Good multicloud architects are hard to find. Most of those calling themselves multicloud architects really just specialized in a single hyperscaler and found that things turned multicloud quickly, so they did as well. It’s called “multicloud washing.”
Creating the right multicloud solution, one that is nearly fully optimized, requires that you focus more on what’s between the public clouds, and not what’s in them. This requires a new level of understanding that most cloud architects don’t have yet, but that will change quickly during the next few years.
A few principles are emerging around configuring, building, and deploying a multicloud architecture. At the core is the missing focus on the resulting operations, which is where most multicloud designs get in trouble.
It’s one thing to define a multicloud, which is a complex array of technology, including common services such as security, governance, monitoring, data management, etc. It’s another to define how all of this is going to be operated longer term, including the resources and costs required. In many instances, the cost of operationalizing most multicloud configurations is too much relative to the value it’s able to bring back to the business.
There are many reasons for this, but it’s mostly complexity. Too many types of technology, brands, and approaches have led to a multicloud solution that’s overly complex and leads to operational approaches and resource requirements that are unrealistic.
I had one case where the cost of operationalizing a multicloud approach was five times that of the “as is” state. This wasn’t known until after deployment, and they had to scurry around for years normalizing technology within the multicloud to get to a more reasonable level of operations. Millions of dollars were lost directly plus the lost business opportunity of having more agile technology.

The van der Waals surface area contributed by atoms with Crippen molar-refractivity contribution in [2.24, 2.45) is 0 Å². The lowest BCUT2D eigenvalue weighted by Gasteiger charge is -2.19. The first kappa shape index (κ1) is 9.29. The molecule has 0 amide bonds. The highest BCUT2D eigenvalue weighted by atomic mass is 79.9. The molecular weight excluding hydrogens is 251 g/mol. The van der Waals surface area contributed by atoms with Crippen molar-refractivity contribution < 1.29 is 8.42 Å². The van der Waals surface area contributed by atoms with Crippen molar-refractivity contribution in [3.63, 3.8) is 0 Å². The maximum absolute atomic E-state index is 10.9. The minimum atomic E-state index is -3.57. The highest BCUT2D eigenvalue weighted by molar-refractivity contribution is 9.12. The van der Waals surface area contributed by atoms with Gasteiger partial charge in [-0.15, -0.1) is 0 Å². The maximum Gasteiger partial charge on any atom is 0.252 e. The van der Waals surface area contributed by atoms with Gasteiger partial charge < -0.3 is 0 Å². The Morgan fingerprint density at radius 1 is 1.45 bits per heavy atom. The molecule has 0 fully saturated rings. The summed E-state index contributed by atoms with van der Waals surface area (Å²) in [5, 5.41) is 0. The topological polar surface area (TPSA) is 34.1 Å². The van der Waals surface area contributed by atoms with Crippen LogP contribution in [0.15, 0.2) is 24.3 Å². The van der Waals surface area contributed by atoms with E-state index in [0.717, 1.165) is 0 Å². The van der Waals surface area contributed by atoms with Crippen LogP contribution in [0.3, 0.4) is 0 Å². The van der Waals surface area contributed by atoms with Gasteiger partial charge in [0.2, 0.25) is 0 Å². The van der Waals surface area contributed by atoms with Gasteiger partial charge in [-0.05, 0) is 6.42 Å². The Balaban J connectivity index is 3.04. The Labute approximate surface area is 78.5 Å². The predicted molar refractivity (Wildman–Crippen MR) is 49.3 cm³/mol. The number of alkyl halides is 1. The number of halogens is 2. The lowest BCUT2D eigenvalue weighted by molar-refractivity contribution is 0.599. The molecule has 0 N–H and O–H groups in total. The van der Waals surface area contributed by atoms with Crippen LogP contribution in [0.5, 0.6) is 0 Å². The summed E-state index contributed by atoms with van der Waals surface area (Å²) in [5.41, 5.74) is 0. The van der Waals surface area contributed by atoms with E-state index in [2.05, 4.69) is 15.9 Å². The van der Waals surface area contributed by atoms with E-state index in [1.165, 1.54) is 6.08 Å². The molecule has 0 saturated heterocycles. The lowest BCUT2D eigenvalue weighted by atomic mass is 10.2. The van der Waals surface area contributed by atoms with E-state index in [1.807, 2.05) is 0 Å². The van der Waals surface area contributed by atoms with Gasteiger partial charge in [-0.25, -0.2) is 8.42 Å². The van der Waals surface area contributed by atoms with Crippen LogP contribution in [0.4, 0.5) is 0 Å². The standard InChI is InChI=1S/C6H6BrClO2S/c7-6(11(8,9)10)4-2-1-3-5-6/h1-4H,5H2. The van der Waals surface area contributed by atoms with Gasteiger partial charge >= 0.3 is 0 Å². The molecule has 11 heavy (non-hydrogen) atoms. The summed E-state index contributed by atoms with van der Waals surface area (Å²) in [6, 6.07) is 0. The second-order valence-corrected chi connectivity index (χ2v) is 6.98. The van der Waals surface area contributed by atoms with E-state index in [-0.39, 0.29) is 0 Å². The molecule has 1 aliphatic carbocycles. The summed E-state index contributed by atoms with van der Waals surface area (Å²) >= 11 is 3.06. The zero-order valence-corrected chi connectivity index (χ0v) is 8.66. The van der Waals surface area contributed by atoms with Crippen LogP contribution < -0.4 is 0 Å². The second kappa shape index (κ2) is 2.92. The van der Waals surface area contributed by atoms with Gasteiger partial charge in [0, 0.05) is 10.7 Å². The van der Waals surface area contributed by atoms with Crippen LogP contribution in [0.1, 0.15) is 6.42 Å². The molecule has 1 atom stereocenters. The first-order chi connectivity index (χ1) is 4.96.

It’s time to change the way we approach, measure, and deploy multicloud. It’s common for multicloud architects to focus too much on the upfront design without regard for how the selection of technologies running in and between the cloud providers will be operated successfully long term. Moreover, the cost includes having different talent to support the number of technologies you’ll be employing, the tools, and the cost of risk. Overly complex multiclouds are more likely to be breached, considering that complexity leads to security mistakes.
What’s fundamental about this is that it’s just fundamentals. Architecture has always been about dealing with the long-tail aspects of the architecture, namely operations. For some reason, enterprises aren’t focusing on this, and when they move to multicloud they get into trouble. It’s preventable.
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